FIG. 4 is a drawing of timing diagrams for the reference clock signal 110 and the delayed data signal 150 as described in various representative embodiments of the present patent document. Shown in the top diagram of FIG. 4 is the reference clock signal 110 plotted on the vertical axis vs. time on the horizontal axis. As previously described, one cycle of the reference clock signal 110 starts at time tR0 with a transition from its low value to its high value, transitions back to its low value at time tRM, and ends its cycle at time tRE just at the next transition of the reference clock signal 110 from its low value to its high value. Shown in the middle diagram of FIG. 4 is the data signal 145 plotted on the vertical axis vs. time on the horizontal axis. Shown in the lower diagram of FIG. 4 is the delayed data signal 150 plotted on the vertical axis vs. time on the horizontal axis. One cycle of the data signal 145 starts at a first delay time 165 before or after a transition edge of the reference clock signal 110. During the calibration phase, the controller 140 in conjunction with the phase detector 135 iteratively adjusts the delay circuit 125 until the delayed data signal 150 and the reference clock signal 110 are edge aligned as shown in FIG. 4.

Each bit-line of the parallel bus implementation is replicated by the number of bits to be transmitted in one data cycle and therefore received in parallel. The calibration process continues iteratively through a number of clock cycles until all controllers 140 contain a proper calibration control value indicating that the reference clock signal 110 and delayed data signals 150 are edge aligned at their associated phase detectors 135.

4. Operating Configuration:

FIG. 5 is another drawing of the register 100 as described in various representative embodiments of the present patent document. In FIG. 5 which represents the operating configuration following calibration, the register 100 comprises the delay circuit 125 and the register cell 130. The delay circuit 125 receives the data signal 145 and outputs the delayed data signal 150, wherein the delayed data signal 150 is the data signal 145 delayed by a time period equal to the first delay time 165. The register cell 130 receives the delayed data signal 150 and the delayed clock signal 115. The delayed clock signal 115 is obtained by delaying the reference clock signal 110 by the second delay time 120 as indicated in FIGS. 1 and 2. The delay circuit 125 delays the data signal 145 by the first clock delay time 121 such that the reference clock signal 110 and the delayed data signal 150 are edge aligned. The delay of the reference clock signal 110 with respect to the source clock signal 108 is set to allow this edge alignment to occur. As previously stated, each bit-line of the parallel bus implementation is replicated by a number equal to the number of bits to be transmitted and therefore received in parallel.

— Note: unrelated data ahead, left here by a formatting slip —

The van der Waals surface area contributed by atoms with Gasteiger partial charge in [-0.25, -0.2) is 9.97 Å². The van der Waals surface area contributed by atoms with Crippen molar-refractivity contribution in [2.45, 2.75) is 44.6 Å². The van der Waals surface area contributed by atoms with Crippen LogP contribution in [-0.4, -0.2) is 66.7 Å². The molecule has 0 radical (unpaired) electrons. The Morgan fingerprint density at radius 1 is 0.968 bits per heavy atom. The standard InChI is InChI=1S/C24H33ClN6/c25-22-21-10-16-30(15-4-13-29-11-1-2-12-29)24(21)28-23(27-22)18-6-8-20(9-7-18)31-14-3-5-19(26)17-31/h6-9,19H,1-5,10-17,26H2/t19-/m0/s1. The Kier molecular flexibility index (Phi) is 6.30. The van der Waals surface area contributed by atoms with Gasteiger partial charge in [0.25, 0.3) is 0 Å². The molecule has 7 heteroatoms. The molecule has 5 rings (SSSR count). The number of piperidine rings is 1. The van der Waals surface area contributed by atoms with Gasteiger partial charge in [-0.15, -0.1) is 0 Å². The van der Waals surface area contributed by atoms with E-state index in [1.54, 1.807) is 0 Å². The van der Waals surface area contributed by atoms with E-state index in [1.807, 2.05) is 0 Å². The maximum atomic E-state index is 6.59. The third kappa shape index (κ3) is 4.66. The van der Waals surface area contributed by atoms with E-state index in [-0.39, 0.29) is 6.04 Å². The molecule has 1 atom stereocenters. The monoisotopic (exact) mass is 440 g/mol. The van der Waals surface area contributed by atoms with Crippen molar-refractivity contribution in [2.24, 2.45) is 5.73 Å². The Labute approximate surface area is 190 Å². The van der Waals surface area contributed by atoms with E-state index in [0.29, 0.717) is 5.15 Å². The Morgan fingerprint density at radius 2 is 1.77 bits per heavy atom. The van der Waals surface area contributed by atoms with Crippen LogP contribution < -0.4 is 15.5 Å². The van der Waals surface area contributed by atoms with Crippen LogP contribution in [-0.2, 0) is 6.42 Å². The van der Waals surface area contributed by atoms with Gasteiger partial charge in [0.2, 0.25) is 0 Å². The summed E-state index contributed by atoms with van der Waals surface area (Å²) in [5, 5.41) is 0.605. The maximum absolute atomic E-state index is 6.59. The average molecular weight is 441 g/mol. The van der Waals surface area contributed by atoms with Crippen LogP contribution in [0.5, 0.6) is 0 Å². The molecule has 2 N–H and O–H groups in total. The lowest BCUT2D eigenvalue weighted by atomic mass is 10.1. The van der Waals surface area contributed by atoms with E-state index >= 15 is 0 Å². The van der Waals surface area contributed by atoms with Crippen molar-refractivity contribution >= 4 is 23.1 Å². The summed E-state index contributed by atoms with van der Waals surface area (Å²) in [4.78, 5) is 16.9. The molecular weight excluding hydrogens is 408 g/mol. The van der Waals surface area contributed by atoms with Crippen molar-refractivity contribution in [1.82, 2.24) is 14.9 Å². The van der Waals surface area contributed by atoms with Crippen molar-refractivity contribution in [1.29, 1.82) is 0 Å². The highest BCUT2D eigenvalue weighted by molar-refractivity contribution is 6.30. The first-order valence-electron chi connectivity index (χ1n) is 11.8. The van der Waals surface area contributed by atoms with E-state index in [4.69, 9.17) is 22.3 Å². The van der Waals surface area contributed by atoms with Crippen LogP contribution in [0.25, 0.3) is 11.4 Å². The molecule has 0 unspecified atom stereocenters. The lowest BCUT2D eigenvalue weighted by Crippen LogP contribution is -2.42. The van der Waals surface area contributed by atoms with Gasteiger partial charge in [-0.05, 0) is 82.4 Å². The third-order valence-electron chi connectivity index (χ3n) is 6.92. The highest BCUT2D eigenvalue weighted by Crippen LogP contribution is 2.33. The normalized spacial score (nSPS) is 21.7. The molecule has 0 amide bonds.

FIG. 6 is a drawing of timing diagrams for the register 100 as described in various representative embodiments of the present patent document. In FIG. 6, the top diagram shows the reference clock signal 110 plotted on the vertical axis vs. time on the horizontal axis. One cycle of the reference clock signal 110 starts at time tR0 with a transition from its low value to its high value, transitions back to its low value at time tRM, and ends its cycle at time tRE just at the repeat of the transition from its low value to its high value. In the example of FIG. 6, it has been assumed, for illustrative purposes, that the reference clock signal 110, as shown in the top diagram of FIG. 6, and the data signal 145, as shown in the first diagram below the top diagram of FIG. 6, experience different delays in arriving at the register 100 and that the delay circuit 125 introduces the first delay time 165 into the system. The delayed data signal 150 then is edge aligned with the reference clock signal 110 as shown by the top diagram of FIG. 6 and by the second diagram below the top diagram in FIG. 6. The data signal 145, as does the delayed data signal 150, comprises two bits of data during the one clock cycle shown which for this example is a one as indicated by the high value between tR0 and tRM and a zero as indicated by the low value between tRM and tRE. The bottom diagram shows the delayed clock signal 115 plotted on the vertical axis vs. time on the horizontal axis. For this typical application, the second delay time 120 is equal to one-quarter of the clock period (tRE−tR0). So, the delayed clock signal 115 is the same as the reference clock signal 110 delayed by one-quarter of the clock period. Transition from one data state to another in the register cell 130 is enabled at the leading and trailing transitions of the delayed clock signal 115 which occurs at times (tS0+tCD) and (tSM+tCD). At times t1 and t2 the delayed data signal 115 is sufficiently removed in time from its transition times that the delayed data signal 115 is a relatively solid value for the register cell 130 to detect.